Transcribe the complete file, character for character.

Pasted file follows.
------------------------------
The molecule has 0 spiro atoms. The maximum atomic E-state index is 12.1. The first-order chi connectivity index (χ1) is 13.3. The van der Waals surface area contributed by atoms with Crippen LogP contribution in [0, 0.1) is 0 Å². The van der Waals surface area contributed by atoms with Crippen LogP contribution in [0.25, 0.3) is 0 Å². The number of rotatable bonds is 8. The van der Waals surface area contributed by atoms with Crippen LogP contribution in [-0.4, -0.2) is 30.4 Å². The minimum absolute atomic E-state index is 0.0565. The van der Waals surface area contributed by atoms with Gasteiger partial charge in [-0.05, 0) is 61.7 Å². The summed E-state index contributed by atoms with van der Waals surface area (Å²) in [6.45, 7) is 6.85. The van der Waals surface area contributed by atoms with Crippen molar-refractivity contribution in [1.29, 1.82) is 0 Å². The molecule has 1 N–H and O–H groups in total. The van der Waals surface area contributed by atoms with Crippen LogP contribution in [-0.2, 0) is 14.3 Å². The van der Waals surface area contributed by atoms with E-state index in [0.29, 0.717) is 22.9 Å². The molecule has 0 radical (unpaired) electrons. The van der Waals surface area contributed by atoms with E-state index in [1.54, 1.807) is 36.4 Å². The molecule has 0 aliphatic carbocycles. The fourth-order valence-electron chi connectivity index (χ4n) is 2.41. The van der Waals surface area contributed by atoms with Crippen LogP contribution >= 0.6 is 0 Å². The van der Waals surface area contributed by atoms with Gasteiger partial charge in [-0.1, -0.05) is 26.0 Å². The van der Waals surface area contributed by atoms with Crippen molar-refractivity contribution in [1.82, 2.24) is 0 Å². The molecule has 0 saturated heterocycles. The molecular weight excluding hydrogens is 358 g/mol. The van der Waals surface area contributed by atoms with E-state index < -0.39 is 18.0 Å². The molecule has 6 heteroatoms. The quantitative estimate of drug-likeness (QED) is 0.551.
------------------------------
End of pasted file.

The molecule has 0 spiro atoms. The maximum atomic E-state index is 12.1. The first-order chi connectivity index (χ1) is 13.3. The van der Waals surface area contributed by atoms with Crippen LogP contribution in [0, 0.1) is 0 Å². The van der Waals surface area contributed by atoms with Crippen LogP contribution in [0.25, 0.3) is 0 Å². The number of rotatable bonds is 8. The van der Waals surface area contributed by atoms with Crippen LogP contribution in [-0.4, -0.2) is 30.4 Å². The minimum absolute atomic E-state index is 0.0565. The van der Waals surface area contributed by atoms with Gasteiger partial charge in [-0.05, 0) is 61.7 Å². The summed E-state index contributed by atoms with van der Waals surface area (Å²) in [6.45, 7) is 6.85. The van der Waals surface area contributed by atoms with Crippen molar-refractivity contribution in [1.29, 1.82) is 0 Å². The molecule has 1 N–H and O–H groups in total. The van der Waals surface area contributed by atoms with Crippen LogP contribution in [-0.2, 0) is 14.3 Å². The van der Waals surface area contributed by atoms with E-state index in [0.29, 0.717) is 22.9 Å². The molecule has 0 radical (unpaired) electrons. The van der Waals surface area contributed by atoms with E-state index in [1.54, 1.807) is 36.4 Å². The molecule has 0 aliphatic carbocycles. The fourth-order valence-electron chi connectivity index (χ4n) is 2.41. The van der Waals surface area contributed by atoms with Crippen LogP contribution >= 0.6 is 0 Å². The van der Waals surface area contributed by atoms with Gasteiger partial charge in [-0.1, -0.05) is 26.0 Å². The van der Waals surface area contributed by atoms with Crippen molar-refractivity contribution in [1.82, 2.24) is 0 Å². The molecule has 0 saturated heterocycles. The molecular weight excluding hydrogens is 358 g/mol. The van der Waals surface area contributed by atoms with E-state index < -0.39 is 18.0 Å². The molecule has 6 heteroatoms. The quantitative estimate of drug-likeness (QED) is 0.551.